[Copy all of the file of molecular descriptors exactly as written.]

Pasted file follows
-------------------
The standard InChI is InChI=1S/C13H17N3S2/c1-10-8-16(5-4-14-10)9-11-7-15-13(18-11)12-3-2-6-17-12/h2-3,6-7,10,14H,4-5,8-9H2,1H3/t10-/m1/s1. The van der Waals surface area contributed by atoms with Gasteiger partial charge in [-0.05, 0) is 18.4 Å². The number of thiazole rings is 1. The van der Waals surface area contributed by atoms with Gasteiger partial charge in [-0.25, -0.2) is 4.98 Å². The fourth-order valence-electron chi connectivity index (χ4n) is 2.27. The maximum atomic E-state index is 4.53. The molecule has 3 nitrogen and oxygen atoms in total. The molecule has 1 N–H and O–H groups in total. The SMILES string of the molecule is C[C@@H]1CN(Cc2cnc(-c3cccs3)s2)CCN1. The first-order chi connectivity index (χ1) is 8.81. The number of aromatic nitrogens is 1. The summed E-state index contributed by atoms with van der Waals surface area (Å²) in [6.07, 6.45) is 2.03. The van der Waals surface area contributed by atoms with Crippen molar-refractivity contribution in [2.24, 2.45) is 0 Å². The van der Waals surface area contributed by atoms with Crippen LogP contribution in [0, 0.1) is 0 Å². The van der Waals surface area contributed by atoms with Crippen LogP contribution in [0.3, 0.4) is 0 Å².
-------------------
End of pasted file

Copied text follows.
The standard InChI is InChI=1S/C13H17N3S2/c1-10-8-16(5-4-14-10)9-11-7-15-13(18-11)12-3-2-6-17-12/h2-3,6-7,10,14H,4-5,8-9H2,1H3/t10-/m1/s1. The van der Waals surface area contributed by atoms with Gasteiger partial charge in [-0.05, 0) is 18.4 Å². The number of thiazole rings is 1. The van der Waals surface area contributed by atoms with Gasteiger partial charge in [-0.25, -0.2) is 4.98 Å². The fourth-order valence-electron chi connectivity index (χ4n) is 2.27. The maximum atomic E-state index is 4.53. The molecule has 3 nitrogen and oxygen atoms in total. The molecule has 1 N–H and O–H groups in total. The SMILES string of the molecule is C[C@@H]1CN(Cc2cnc(-c3cccs3)s2)CCN1. The first-order chi connectivity index (χ1) is 8.81. The number of aromatic nitrogens is 1. The summed E-state index contributed by atoms with van der Waals surface area (Å²) in [6.07, 6.45) is 2.03. The van der Waals surface area contributed by atoms with Crippen molar-refractivity contribution in [2.24, 2.45) is 0 Å². The van der Waals surface area contributed by atoms with Crippen LogP contribution in [0, 0.1) is 0 Å². The van der Waals surface area contributed by atoms with Crippen LogP contribution in [0.3, 0.4) is 0 Å².